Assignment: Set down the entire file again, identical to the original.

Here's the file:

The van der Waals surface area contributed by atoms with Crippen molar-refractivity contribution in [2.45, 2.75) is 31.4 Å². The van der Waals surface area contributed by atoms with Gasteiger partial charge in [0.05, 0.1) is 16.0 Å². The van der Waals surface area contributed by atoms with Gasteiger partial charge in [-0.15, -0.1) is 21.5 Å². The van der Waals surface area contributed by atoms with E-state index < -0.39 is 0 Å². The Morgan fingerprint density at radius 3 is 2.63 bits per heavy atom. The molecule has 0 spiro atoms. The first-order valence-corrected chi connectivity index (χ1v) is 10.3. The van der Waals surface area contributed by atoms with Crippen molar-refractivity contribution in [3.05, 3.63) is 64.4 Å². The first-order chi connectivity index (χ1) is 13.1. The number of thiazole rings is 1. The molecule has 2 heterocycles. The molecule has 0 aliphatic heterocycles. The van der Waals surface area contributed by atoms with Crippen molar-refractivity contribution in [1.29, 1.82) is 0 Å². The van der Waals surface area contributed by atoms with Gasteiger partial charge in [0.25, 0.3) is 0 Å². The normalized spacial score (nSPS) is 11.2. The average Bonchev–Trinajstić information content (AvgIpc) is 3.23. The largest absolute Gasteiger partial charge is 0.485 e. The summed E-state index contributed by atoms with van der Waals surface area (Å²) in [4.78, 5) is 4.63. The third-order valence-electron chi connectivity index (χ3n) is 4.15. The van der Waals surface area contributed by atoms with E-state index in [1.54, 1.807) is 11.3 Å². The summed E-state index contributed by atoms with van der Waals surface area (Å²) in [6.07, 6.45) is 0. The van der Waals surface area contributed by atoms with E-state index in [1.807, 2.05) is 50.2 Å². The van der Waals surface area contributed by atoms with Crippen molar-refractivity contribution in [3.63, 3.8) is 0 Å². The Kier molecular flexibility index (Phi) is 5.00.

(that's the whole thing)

The van der Waals surface area contributed by atoms with Crippen molar-refractivity contribution in [2.45, 2.75) is 31.4 Å². The van der Waals surface area contributed by atoms with Gasteiger partial charge in [0.05, 0.1) is 16.0 Å². The van der Waals surface area contributed by atoms with Gasteiger partial charge in [-0.15, -0.1) is 21.5 Å². The van der Waals surface area contributed by atoms with E-state index < -0.39 is 0 Å². The Morgan fingerprint density at radius 3 is 2.63 bits per heavy atom. The molecule has 0 spiro atoms. The first-order valence-corrected chi connectivity index (χ1v) is 10.3. The van der Waals surface area contributed by atoms with Crippen molar-refractivity contribution in [3.05, 3.63) is 64.4 Å². The first-order chi connectivity index (χ1) is 13.1. The number of thiazole rings is 1. The molecule has 2 heterocycles. The molecule has 0 aliphatic heterocycles. The van der Waals surface area contributed by atoms with Crippen molar-refractivity contribution in [1.29, 1.82) is 0 Å². The van der Waals surface area contributed by atoms with Gasteiger partial charge in [0.25, 0.3) is 0 Å². The normalized spacial score (nSPS) is 11.2. The average Bonchev–Trinajstić information content (AvgIpc) is 3.23. The largest absolute Gasteiger partial charge is 0.485 e. The summed E-state index contributed by atoms with van der Waals surface area (Å²) in [4.78, 5) is 4.63. The third-order valence-electron chi connectivity index (χ3n) is 4.15. The van der Waals surface area contributed by atoms with E-state index in [1.54, 1.807) is 11.3 Å². The summed E-state index contributed by atoms with van der Waals surface area (Å²) in [6.07, 6.45) is 0. The van der Waals surface area contributed by atoms with E-state index in [1.807, 2.05) is 50.2 Å². The van der Waals surface area contributed by atoms with Crippen molar-refractivity contribution in [3.63, 3.8) is 0 Å². The Kier molecular flexibility index (Phi) is 5.00.